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Adapt

Adapt

Every year, the Oxford Word of the Year uses evidence of usage to reflect the ethos, mood, or preoccupations of the past twelve months in a word or expression. But in 2020, just like our daily lives, the English language has undergone enormous change, adapting rapidly and repeatedly to world events. So, in such an unusual year, instead of choosing a single word, Oxford Languages have today published a comprehensive new language report: Words of an Unprecedented Year.

The report digs into extensive data and evidence of usage to identify and understand how language reflects the rapid change in the world around us. In January, ‘bushfire’ and ‘impeachment’ burst on to the scene with huge increases in usage, driven by current events, followed by ‘acquittal’. And then, of course, came the global spread of ‘coronavirus’ and ‘Covid-19’. By March this year, ‘coronavirus’ was one of the most frequently used nouns in the English language, exceeding even the use of the word ‘time’, while ‘Covid-19’ was a new word, first coined in February, and had overtaken ‘coronavirus’ by May.

From there, depending on where you are in the world, you may have experienced a ‘circuit breaker’, ‘lockdown’, or have been asked to ‘shelter-in-place’, all words that saw huge increases in usage from March. This was coupled with a 300 per cent usage growth in the words ‘remote’ and ‘remotely’ and a 500 per cent increase in the word ‘unmute’, reflecting the changes in working lives for thousands of people around the world.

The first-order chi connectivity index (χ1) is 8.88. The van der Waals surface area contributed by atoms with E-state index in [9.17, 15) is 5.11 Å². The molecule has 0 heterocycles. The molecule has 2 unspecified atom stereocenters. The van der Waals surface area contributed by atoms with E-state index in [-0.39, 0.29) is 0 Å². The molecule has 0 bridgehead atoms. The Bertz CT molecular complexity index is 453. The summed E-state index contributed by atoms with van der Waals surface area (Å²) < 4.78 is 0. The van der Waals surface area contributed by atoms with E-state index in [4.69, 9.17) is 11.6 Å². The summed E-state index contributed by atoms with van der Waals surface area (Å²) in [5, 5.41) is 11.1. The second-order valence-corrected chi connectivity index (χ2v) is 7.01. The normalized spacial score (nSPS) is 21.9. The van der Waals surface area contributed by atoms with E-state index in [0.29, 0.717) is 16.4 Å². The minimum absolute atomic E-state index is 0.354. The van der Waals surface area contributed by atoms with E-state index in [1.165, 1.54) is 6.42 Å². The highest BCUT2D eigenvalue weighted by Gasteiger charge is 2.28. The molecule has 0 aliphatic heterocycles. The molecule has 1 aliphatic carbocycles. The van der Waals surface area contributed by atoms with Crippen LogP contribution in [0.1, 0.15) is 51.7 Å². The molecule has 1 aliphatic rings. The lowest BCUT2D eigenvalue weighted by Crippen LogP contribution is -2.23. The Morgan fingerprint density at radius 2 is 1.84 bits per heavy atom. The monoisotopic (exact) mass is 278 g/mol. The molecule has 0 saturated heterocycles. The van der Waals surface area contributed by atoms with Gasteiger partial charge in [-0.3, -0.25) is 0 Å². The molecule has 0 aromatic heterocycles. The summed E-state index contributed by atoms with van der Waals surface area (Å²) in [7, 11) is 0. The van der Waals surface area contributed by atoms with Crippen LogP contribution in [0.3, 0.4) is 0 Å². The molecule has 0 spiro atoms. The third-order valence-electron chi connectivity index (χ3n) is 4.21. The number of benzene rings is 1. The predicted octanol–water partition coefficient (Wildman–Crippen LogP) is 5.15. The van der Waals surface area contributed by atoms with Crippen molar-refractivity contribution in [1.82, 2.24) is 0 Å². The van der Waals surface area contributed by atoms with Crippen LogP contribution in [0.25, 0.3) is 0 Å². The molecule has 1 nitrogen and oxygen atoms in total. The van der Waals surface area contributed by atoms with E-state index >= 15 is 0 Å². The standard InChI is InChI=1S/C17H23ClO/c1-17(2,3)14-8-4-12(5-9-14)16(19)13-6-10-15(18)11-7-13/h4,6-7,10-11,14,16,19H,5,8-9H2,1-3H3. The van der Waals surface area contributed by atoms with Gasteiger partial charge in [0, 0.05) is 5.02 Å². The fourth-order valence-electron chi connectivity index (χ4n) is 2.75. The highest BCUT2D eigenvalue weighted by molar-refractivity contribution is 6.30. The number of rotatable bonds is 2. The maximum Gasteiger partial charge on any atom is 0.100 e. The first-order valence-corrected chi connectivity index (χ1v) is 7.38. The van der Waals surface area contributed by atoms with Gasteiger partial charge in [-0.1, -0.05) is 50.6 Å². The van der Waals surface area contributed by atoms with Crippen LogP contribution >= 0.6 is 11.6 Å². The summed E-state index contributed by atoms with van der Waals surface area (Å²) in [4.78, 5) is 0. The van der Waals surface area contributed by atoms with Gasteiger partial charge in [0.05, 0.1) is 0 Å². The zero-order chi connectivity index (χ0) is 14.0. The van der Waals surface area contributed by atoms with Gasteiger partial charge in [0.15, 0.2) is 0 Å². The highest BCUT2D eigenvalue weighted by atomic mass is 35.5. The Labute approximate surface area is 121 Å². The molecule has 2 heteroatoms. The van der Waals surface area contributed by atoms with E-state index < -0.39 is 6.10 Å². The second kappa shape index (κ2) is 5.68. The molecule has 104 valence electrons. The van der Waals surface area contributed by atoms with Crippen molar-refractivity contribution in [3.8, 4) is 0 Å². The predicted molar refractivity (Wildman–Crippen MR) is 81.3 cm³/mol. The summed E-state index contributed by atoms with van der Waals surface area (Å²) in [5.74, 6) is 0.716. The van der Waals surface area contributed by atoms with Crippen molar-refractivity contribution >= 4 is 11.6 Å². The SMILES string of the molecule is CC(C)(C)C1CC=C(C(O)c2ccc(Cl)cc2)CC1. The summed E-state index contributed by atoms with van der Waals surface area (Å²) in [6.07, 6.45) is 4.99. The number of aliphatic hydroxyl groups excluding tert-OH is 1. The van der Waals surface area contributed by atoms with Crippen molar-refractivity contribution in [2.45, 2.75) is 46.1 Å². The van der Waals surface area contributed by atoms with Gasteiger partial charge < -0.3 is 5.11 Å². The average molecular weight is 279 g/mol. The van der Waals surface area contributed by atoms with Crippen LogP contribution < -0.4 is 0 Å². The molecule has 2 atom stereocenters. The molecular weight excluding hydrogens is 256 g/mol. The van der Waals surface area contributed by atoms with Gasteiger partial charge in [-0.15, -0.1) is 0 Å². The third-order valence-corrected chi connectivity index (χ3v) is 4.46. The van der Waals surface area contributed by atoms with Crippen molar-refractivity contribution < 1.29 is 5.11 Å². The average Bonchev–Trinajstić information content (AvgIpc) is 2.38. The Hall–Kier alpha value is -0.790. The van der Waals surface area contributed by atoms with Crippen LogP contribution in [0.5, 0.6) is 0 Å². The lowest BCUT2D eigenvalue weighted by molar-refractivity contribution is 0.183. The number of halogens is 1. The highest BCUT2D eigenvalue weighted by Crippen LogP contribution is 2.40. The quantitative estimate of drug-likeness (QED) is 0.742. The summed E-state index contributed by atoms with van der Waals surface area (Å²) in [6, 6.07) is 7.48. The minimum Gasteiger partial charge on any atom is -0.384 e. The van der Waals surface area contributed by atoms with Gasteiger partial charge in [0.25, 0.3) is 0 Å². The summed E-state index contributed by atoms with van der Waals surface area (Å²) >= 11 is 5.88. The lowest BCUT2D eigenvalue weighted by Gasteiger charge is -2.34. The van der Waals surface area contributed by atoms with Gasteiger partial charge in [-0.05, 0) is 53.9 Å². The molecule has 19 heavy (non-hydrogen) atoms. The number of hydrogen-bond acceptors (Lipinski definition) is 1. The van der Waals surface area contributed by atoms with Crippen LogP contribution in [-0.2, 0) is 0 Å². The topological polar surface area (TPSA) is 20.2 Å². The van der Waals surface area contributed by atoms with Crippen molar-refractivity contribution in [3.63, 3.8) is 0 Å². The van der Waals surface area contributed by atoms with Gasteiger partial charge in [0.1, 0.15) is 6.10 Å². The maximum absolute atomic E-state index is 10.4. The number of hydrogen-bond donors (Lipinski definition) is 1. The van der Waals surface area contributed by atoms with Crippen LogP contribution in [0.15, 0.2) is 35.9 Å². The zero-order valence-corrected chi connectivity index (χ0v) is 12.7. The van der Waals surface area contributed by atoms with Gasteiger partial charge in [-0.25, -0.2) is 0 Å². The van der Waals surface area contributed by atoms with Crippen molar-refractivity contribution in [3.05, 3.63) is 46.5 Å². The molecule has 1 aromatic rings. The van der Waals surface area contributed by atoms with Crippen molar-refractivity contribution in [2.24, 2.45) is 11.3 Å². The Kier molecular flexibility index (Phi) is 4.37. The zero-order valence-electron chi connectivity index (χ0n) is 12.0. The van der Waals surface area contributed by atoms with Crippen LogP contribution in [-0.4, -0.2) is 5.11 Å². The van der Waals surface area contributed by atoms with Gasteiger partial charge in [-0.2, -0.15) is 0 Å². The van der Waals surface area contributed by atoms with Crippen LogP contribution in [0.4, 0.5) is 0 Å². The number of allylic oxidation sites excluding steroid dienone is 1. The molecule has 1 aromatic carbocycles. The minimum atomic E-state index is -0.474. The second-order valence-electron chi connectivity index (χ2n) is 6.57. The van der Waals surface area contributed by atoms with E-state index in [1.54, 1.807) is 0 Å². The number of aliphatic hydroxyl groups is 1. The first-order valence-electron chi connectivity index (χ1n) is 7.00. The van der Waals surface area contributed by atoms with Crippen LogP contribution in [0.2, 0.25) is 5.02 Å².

But Covid-19 wasn’t the only major upheaval this year. Despite our inability to gather in large numbers, the year saw a surge in demonstrations and activism that is reflected in our language.  In June, ‘Black Lives Matter’, and the abbreviated ‘BLM’, surged into usage and have remained high since.  Use of ‘conspiracy theory’ has almost doubled between October 2019 and October 2020 and use of the term ‘QAnon’ has increased by a 960 per cent over the same period.  The latter half of the year has been dominated by words such as ‘mail-in’—which has seen an increase of 3,000 per cent compared to 2019—while our data shows that ‘Brexit’ has seen an 80 per cent reduction in usage this year.

Looking back on 2020, Casper Grathwohl, President, Oxford Languages, says, 'I’ve never witnessed a year in language like the one we’ve just had. The team at Oxford were identifying hundreds of significant new words and usages as the year unfolded, dozens of which would have been a slam dunk for Word of the Year at any other time. It’s both unprecedented and a little ironic—in a year that left us speechless, 2020 has been filled with new words unlike any other.'

While we all hope for more stability next year, recording and analysing new words and their uses offers unique insight into understanding the current situation and navigating these ‘unprecedented times’.


Read more about 2020's Words of an Unprecedented Year